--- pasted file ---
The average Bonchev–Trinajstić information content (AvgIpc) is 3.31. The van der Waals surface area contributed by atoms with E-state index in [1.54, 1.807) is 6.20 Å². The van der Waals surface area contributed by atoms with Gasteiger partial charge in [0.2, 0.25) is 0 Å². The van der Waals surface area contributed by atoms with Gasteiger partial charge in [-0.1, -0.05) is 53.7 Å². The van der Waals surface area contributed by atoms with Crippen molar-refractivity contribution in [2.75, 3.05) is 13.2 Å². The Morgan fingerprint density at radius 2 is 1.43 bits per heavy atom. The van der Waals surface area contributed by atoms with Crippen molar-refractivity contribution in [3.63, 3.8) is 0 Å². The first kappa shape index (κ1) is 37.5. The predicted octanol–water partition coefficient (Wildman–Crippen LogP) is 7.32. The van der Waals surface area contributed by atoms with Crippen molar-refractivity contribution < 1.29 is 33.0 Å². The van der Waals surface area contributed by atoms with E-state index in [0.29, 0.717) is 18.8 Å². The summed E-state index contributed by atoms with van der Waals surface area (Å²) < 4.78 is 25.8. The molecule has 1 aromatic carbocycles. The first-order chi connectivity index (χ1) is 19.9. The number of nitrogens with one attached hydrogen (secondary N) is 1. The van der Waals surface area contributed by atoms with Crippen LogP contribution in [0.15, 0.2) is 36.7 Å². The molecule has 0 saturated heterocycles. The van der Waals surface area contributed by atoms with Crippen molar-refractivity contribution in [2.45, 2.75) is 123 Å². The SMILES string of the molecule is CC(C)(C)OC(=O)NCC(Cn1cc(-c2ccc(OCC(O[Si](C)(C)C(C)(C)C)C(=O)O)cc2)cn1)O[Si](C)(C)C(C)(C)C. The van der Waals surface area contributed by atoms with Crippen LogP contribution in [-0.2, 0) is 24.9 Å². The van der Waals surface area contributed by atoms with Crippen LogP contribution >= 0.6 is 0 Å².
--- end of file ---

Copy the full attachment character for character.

The average Bonchev–Trinajstić information content (AvgIpc) is 3.31. The van der Waals surface area contributed by atoms with E-state index in [1.54, 1.807) is 6.20 Å². The van der Waals surface area contributed by atoms with Gasteiger partial charge in [0.2, 0.25) is 0 Å². The van der Waals surface area contributed by atoms with Gasteiger partial charge in [-0.1, -0.05) is 53.7 Å². The van der Waals surface area contributed by atoms with Crippen molar-refractivity contribution in [2.75, 3.05) is 13.2 Å². The Morgan fingerprint density at radius 2 is 1.43 bits per heavy atom. The van der Waals surface area contributed by atoms with Crippen molar-refractivity contribution in [3.63, 3.8) is 0 Å². The first kappa shape index (κ1) is 37.5. The predicted octanol–water partition coefficient (Wildman–Crippen LogP) is 7.32. The van der Waals surface area contributed by atoms with Crippen molar-refractivity contribution < 1.29 is 33.0 Å². The van der Waals surface area contributed by atoms with E-state index in [0.29, 0.717) is 18.8 Å². The summed E-state index contributed by atoms with van der Waals surface area (Å²) < 4.78 is 25.8. The molecule has 1 aromatic carbocycles. The first-order chi connectivity index (χ1) is 19.9. The number of nitrogens with one attached hydrogen (secondary N) is 1. The van der Waals surface area contributed by atoms with Crippen LogP contribution in [0.15, 0.2) is 36.7 Å². The molecule has 0 saturated heterocycles. The van der Waals surface area contributed by atoms with Crippen molar-refractivity contribution in [2.45, 2.75) is 123 Å². The SMILES string of the molecule is CC(C)(C)OC(=O)NCC(Cn1cc(-c2ccc(OCC(O[Si](C)(C)C(C)(C)C)C(=O)O)cc2)cn1)O[Si](C)(C)C(C)(C)C. The van der Waals surface area contributed by atoms with Crippen LogP contribution in [-0.2, 0) is 24.9 Å². The van der Waals surface area contributed by atoms with Crippen LogP contribution >= 0.6 is 0 Å².